Confirming details previously disclosed to iLounge, Apple CEO Steve Jobs and VP Scott Forstall today used the iPhone Software Roadmap event to officially discuss the development requirements for iPhone and iPod touch software. Under the iPhone Developer Program:
Abilities: The iPhone and iPod touch Software Development Kit (SDK) will enable developers to access most of the iPhone’s hardware functionality, including its sensors, camera, EDGE and Wi-Fi antennas, as well as its Mac OS X-like software resources such as Core Animation, Core Services, Core Audio, and OpenGL. Applications will not be able to access the devices’ Dock Connectors, other than for purposes already specified by Apple. Tools will be provided to help developers create and debug applications quickly, using either an iPhone Simulator or an actual iPhone/iPod touch device.
Development: The SDK will be available to developers for free starting today, however, strings are attached. Apple will charge a $99 fee to join its new iPhone Development Program, which will include the generation of a digital certificate that will identify the company when its applications are published, and the ability to run your applications on an actual iPhone or iPod touch.
Additionally, the SDK will only run on Macintosh computers. A $299 fee will be charged for the Enterprise Program, specific to developers “who are creating proprietary, in-house applications for iPhone and iPod touch.”
Publishing: Apple will publish all iPhone applications, regardless of the developer, making them accessible through iTunes and a new App Store icon on the iPhone and iPod touch. The applications will be hosted and distributed solely by Apple, and all transactions will be processed by the company, with a 30% cut of all sales going to maintain the App Store. This figure, roughly the same percentage as what is paid to Apple by artists selling music through the iTunes Store, leaves 70% to the developers, who will be paid on a monthly basis. Developers who do not want to distribute through iTunes can create web applications or stay off of the platform altogether.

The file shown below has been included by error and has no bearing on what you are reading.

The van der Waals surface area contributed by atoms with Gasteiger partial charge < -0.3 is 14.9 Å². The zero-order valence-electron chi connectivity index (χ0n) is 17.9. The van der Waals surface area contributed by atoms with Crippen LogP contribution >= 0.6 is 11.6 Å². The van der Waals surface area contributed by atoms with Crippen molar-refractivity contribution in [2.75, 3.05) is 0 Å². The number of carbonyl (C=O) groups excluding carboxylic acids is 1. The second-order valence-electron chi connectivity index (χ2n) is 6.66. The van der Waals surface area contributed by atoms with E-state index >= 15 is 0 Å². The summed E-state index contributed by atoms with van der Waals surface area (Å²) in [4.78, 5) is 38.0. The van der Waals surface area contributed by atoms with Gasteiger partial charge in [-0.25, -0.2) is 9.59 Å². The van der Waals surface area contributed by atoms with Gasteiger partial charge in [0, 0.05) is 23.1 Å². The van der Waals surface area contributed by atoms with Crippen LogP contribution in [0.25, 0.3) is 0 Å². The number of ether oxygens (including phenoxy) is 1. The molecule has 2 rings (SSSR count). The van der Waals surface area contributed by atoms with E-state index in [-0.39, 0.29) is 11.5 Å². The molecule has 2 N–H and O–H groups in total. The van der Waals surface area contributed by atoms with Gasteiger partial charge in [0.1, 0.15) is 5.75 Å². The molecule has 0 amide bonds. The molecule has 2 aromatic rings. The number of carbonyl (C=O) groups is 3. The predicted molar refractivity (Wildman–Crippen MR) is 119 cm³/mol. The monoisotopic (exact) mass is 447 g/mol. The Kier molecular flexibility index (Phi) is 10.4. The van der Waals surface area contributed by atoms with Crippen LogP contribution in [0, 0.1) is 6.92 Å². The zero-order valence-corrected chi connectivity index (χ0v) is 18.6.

Limitations: Apple will not distribute pornographic or malicious applications, or ones that will invade privacy, but has suggested that its interest is in getting as many applications out as possible, not in restricting applications.
The company plans to use both the digital certificate program and the App Store to prevent bad applications from affecting too many users: users will be able to report malicious applications, enabling Apple to disable access to them from the App Store, and the company claimed that it will track and contact developers of problem applications. During a Q+A session, Apple also said that it will limit the ability of VOIP applications to use the cellular network, but will not restrict that over Wi-Fi, and that it will not allow carrier unlock software to be distributed through the Store.
Funding: Venture capital firm Kleiner Perkins has developed the iFund, a $100-million pool of funds designed to help the firm find and back budding iPhone developers. The goal is to locate and build up entrepreneurs whose talents can grow what the firm believes to be an even more significant invention than the personal computer, given the iPhone’s mobility and access to communications networks.
Limited, U.S.-based Developers Only: According to the page, “The iPhone Developer Program will initially be available to a limited number of developers in the U.S.